Hawks face Kings in rematch of 2013 Conference final – Game 1 SundayContinue reading.
Requiem for a Champion: Living on the edge ultimately the root of Blackhawks’ 2014 demise
It’s not that the Blackhawks played too many games. It’s that they played too many close games.
To their credit, the Hawks would not use the fatigue as an excuse after losing the Western Conference final to the Los Angeles Kings in a magnificent seven-game series. From the condensed 48-game schedule of the post-lockout season in 2013 to a 23-game grind of the playoffs and the summer of celebrating another Cup victory to a full 82-game schedule in 2013-14, with 10 Olympians and a 19-game playoff grind in 2014, the Hawks were taxed like no other team in the NHL over the past 17 months.
But as it turned out, it was the avoidable mental grind of one close playoff game after another that ultimately doomed the Hawks — 18 of their 19 playoff games were one-goal games or closer in the third period; 13 of them were tied in the third period. Of their 11 postseason victories, eight were tied in the third period and three were one-goal games in the third period.
The Hawks never got a chance to breathe. In the two “blowouts” against the Wild, the Hawks were protecting a 3-2 lead with 3:30 left in Game 1 and a 2-1 lead with 3:00 left of Game 2. Even in the one game out of 19 that wasn’t tied or within a goal in the third period, the Hawks were trailing 4-1 in Game 4 against the Kings but fighting back the entire period — they got within 4-2 and weren’t out of it until the Kings scored with 1:02 left.
In a battle of the two most resilient postseason teams in the NHL, it’s no surprise the Kings had more left in the tank at the end. The Kings at least gave themselves a mental break every now and then — they’ve had three-goal leads in seven playoff games for a total of 143:10 — that’s more than seven full periods of hockey with a three-goal lead. The Hawks? They had three-goal leads in three games for a grand total of 16:34 — not even one full period.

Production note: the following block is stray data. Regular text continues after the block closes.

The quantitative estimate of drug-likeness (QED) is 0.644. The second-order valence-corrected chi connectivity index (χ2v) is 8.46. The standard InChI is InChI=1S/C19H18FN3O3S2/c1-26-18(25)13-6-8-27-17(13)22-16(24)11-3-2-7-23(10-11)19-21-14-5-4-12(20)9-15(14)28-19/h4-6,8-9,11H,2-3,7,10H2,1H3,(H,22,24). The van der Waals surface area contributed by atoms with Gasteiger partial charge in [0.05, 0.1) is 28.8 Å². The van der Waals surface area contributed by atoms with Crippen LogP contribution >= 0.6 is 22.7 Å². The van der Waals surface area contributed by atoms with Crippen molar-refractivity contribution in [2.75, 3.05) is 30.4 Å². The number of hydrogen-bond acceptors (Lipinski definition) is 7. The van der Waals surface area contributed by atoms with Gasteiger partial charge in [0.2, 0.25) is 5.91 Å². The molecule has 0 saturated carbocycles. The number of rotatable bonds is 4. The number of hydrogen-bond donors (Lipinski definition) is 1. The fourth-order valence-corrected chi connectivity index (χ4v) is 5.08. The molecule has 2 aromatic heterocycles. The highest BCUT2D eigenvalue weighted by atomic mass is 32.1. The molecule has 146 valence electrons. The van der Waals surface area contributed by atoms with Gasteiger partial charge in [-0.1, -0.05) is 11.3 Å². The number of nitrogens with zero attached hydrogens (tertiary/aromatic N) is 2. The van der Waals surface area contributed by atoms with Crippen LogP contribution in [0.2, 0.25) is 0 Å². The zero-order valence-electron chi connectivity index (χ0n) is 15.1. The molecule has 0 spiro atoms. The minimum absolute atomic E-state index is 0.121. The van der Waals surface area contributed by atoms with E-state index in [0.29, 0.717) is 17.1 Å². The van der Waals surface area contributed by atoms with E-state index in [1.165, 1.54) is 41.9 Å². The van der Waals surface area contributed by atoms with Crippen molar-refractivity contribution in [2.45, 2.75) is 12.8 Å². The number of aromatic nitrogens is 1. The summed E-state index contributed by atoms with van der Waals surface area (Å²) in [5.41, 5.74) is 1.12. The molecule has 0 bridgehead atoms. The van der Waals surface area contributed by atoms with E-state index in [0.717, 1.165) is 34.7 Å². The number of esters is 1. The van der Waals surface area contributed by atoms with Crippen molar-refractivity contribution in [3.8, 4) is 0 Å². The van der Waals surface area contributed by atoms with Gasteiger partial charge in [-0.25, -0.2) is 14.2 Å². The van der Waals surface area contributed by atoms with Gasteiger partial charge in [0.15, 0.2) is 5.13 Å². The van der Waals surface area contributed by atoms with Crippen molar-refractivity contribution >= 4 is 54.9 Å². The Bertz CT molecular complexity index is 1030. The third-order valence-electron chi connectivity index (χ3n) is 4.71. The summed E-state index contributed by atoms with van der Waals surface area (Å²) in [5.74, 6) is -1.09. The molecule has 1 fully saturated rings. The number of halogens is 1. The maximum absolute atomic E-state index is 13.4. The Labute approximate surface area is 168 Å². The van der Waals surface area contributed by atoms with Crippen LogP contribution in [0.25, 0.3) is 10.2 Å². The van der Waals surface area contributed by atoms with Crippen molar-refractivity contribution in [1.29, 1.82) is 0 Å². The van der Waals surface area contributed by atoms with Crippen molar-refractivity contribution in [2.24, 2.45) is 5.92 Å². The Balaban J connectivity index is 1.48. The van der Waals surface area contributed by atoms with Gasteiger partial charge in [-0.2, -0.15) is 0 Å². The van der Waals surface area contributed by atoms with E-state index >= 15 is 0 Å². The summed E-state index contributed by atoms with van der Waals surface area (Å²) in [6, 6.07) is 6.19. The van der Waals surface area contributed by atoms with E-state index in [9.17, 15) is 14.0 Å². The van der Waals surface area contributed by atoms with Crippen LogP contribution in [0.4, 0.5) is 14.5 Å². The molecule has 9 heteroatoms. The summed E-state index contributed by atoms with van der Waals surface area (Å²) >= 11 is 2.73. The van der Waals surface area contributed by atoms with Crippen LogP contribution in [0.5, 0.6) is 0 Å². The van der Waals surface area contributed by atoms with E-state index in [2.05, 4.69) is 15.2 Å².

The only time the Hawks had a chance to breathe was when they were up by two goals — and it cost them. Up 2-0 in Game 2 against the Kings, they allowed six unanswered goals. Up 3-1 in Game 5, they allowed three unanswered goals. Their 2-0 lead in Game 7 didn’t even last the first period.
The Hawks are one of the most mentally tough teams in the league. But no matter how hard a team plays, no matter how badly it wants it, the grind takes a mental toll that can’t be replenished on a stationary bike after the game or between periods — it makes it a little tougher to win a puck battle; a little tougher to keep an opponent from standing in front of the net; a little tougher to clear the zone. And as the Hawks know all too well, all it takes is one mistake to beat you. Ultimately, it was the little things that beat them.
“I thought both teams were in a comparable situation,” Quenneville said, “playing the number of games we had over the last couple, three years and in the Olympics. They had six. We had 10.
“I thought our guys were fine. As the series got deeper, we seemed to get better. I don’t think fatigue was a part of it. I might have seen more fatigue in Game 7, but both teams [were affected] because the ice was heavy and it might’ve shown a little bit. But that didn’t seem like there was a progression of fatigue as we progressed. But certainly the demands of playing as many games as we have over the post couple years — it’s pretty amazing how they keep pushing.”
With three weeks more of an offseason this year and without the fanfare of a Cup celebration, the Hawks figure to be better rested for next season. But they might want to do themselves a favor and find a way to use their vaunted mental toughness to put the hammer down when the have the chance instead of waiting to the very end to finish the job. It’s not as exciting. But there are benefits that pay off in the long run.